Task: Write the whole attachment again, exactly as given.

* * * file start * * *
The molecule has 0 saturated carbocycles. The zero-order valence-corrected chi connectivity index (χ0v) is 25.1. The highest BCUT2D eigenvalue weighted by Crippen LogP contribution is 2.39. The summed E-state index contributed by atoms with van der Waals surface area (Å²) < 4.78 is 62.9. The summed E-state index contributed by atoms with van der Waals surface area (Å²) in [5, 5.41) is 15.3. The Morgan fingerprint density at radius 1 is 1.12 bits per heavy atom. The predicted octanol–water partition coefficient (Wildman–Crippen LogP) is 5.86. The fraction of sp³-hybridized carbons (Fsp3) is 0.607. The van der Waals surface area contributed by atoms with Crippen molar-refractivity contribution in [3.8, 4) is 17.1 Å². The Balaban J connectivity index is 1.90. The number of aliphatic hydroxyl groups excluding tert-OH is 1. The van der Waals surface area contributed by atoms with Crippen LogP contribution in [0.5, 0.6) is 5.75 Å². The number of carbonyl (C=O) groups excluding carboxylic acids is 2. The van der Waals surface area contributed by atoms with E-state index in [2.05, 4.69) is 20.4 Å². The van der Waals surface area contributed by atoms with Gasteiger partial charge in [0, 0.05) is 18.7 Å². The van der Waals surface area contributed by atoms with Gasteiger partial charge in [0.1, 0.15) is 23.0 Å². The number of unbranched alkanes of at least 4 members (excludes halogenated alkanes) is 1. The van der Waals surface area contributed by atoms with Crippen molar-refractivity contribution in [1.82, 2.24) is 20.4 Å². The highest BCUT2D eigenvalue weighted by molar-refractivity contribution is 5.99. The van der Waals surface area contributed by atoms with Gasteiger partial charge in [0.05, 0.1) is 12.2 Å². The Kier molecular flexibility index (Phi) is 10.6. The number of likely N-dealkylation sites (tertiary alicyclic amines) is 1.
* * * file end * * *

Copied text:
The molecule has 0 saturated carbocycles. The zero-order valence-corrected chi connectivity index (χ0v) is 25.1. The highest BCUT2D eigenvalue weighted by Crippen LogP contribution is 2.39. The summed E-state index contributed by atoms with van der Waals surface area (Å²) < 4.78 is 62.9. The summed E-state index contributed by atoms with van der Waals surface area (Å²) in [5, 5.41) is 15.3. The Morgan fingerprint density at radius 1 is 1.12 bits per heavy atom. The predicted octanol–water partition coefficient (Wildman–Crippen LogP) is 5.86. The fraction of sp³-hybridized carbons (Fsp3) is 0.607. The van der Waals surface area contributed by atoms with Crippen molar-refractivity contribution in [3.8, 4) is 17.1 Å². The Balaban J connectivity index is 1.90. The number of aliphatic hydroxyl groups excluding tert-OH is 1. The van der Waals surface area contributed by atoms with Crippen LogP contribution in [0.5, 0.6) is 5.75 Å². The number of carbonyl (C=O) groups excluding carboxylic acids is 2. The van der Waals surface area contributed by atoms with E-state index in [2.05, 4.69) is 20.4 Å². The van der Waals surface area contributed by atoms with Gasteiger partial charge in [0, 0.05) is 18.7 Å². The van der Waals surface area contributed by atoms with Gasteiger partial charge in [0.1, 0.15) is 23.0 Å². The number of unbranched alkanes of at least 4 members (excludes halogenated alkanes) is 1. The van der Waals surface area contributed by atoms with Crippen molar-refractivity contribution in [1.82, 2.24) is 20.4 Å². The highest BCUT2D eigenvalue weighted by molar-refractivity contribution is 5.99. The van der Waals surface area contributed by atoms with Gasteiger partial charge in [0.05, 0.1) is 12.2 Å². The Kier molecular flexibility index (Phi) is 10.6. The number of likely N-dealkylation sites (tertiary alicyclic amines) is 1.